On Ideas and Creativity – The Unexpected Guest

SONY DSCStories befall me. Ideas come to me like unexpected guests I rush off to make room for in our most comfortable chair, so they may stay a while and talk to me.



How and where do authors get their ideas? Ideas for new stories, for current stories they’re working on, for things that need fixing, for outcomes, endings, conflicts and their solutions, for characters and settings … everything that makes a story.

For some authors, what we call brainstorming may be useful, but I find that for me — as in the creation of a whole story — I have to let ideas come to me instead of chasing them.

The most fruitful situations are when doing light manual work that doesn’t need to much thought, like gardening, cleaning, or driving the car. I can let my thoughts wander, jump from here to there, watch them pick up loose ends by themselves and assemble in ways I did neither plan nor intentionally influence. As with stories, they just happen. I may have been thinking about some completely different problem or event, and suddenly, there pops up the idea I needed, which can mean a breakthrough, a loophole or simply a new aspect I didn’t see and emphasise before in a story.

Another scenery that gives new ideas easy access to my brain is when putting the children to bed. Not during the hassle of teeth-brushing and clothes-changing, of course, but when finally darkness swallows the room and its precious inhabitant, when literally peace and quiet take over and the two breathings slow down in tune. When my eyes can only see the colourless shapes, my mind unwinds and thoughts start to stroll. I think it is the peace and relaxation paired with no more distractions, visual or auditive. Yoga taught me that breathing is perfect to focus on your inside. I am not that good at it in class, though, my thoughts always seem to wander away for free play instead of focus on my body, but with the help of my child’s peaceful breathing, the lovely shape of a tiny body under a blanket, soft hair sticking out, and just general darkness, ideas suddenly start to flood in. I can sit there long after my son or daughter fell asleep, swept away in deep thought over something that just befell me.

It is wonderful when that happens. I sit rooted, staring into darkness, watching new ideas tiptoe around or jump in my face. Things fall into place, start to make sense in a way I could never have consciously forced it to happen. It is exhilarating. Once I decide I’ve seen enough to get up and make notes, stumbling and bumping into things due to a numb leg or two, creativity is flowing freely. The ideas may not make sense in all aspects and the bigger sense of the current story, but it is usually enough to get the ‘creative juices flowing’, as my writing buddy puts it. In most cases, it’s that ‘heureka’ moment where I find a solution or twist I could never have brainstormed.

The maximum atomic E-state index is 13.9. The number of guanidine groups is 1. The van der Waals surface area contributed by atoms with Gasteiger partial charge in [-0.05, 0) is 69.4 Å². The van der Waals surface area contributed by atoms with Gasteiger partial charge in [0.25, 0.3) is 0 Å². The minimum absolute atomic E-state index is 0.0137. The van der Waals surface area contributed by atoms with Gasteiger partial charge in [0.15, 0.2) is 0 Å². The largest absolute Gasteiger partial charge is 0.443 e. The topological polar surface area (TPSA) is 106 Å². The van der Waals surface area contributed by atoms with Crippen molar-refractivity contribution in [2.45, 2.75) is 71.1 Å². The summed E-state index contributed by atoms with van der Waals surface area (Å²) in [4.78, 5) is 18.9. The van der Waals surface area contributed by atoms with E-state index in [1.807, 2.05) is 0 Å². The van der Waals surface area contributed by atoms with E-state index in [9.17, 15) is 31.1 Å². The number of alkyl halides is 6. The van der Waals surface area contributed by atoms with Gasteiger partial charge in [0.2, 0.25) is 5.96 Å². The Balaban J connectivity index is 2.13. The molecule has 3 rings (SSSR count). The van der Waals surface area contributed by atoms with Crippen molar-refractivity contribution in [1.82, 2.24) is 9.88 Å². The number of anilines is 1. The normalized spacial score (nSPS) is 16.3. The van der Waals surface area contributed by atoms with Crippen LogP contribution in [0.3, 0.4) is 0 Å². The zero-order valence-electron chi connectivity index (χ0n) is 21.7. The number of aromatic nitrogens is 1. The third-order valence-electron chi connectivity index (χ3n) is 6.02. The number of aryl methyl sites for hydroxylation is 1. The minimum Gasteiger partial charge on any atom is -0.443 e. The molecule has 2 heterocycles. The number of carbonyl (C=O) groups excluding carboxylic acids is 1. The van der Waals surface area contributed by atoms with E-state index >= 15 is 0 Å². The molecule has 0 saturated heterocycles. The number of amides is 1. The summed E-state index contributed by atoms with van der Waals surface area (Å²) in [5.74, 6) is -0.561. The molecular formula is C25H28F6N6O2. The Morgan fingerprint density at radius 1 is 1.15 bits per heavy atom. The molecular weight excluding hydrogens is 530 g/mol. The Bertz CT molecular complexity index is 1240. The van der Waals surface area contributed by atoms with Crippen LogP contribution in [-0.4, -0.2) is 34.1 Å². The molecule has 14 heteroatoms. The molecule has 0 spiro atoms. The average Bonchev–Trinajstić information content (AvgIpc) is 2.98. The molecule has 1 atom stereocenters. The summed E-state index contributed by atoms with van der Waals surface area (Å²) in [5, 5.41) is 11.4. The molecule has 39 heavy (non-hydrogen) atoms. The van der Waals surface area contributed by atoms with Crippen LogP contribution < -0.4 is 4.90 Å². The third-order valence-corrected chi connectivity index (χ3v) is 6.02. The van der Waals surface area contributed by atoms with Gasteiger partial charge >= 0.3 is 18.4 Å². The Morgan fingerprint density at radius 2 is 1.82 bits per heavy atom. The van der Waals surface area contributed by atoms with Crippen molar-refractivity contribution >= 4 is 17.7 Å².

The third possibility for ideas to hit home is right after sleep, or just before sliding to full consciousness on waking. So they have to stem from a dream, right? Do I dream the best plotlines? I can truthfully list at least four or five stories, most of them novel-length, that just fell onto my sleeping chest like the Norse nightmare-causing dark elf. I slowly wake, in the process trying to burn into my dizzy brain as much of the story as possible, and as vivid as it is only right after its unforced birth. Usually, I hold my breath and in slow-motion rise and sneak out of the room, to not wake any of the other sleepers (with such dreamed stories, I am always the first to wake), repeating in my mind the most important turning points I need to get the whole thing on paper (or keyboard). That way, I assembled half a dozen long-wound story ideas of several genres, most of them — who would have thunk it — crime or thriller. What does that say about the nature of my sleep and dreams? 😉

This doesn’t mean I shape all those ideas into publishable novels. It just goes to show that I am not a plotter at all. Stories befall me. Ideas come to me like unexpected guests I rush off to make room for in our most comfortable chair, so they may stay a while and talk to me.

And when I work hard — also to YOU.

What is the best way for you to get ideas? Have you tried different approaches? Do you have to wait and just set a mood to invite ideas in, or is your plotline the result of planning? Or do you find a mix of both most fruitful? Let me know in the comments below!

If you want to learn more about what other writers do to catch the spark of inspiration, go to my Useful Links page here.

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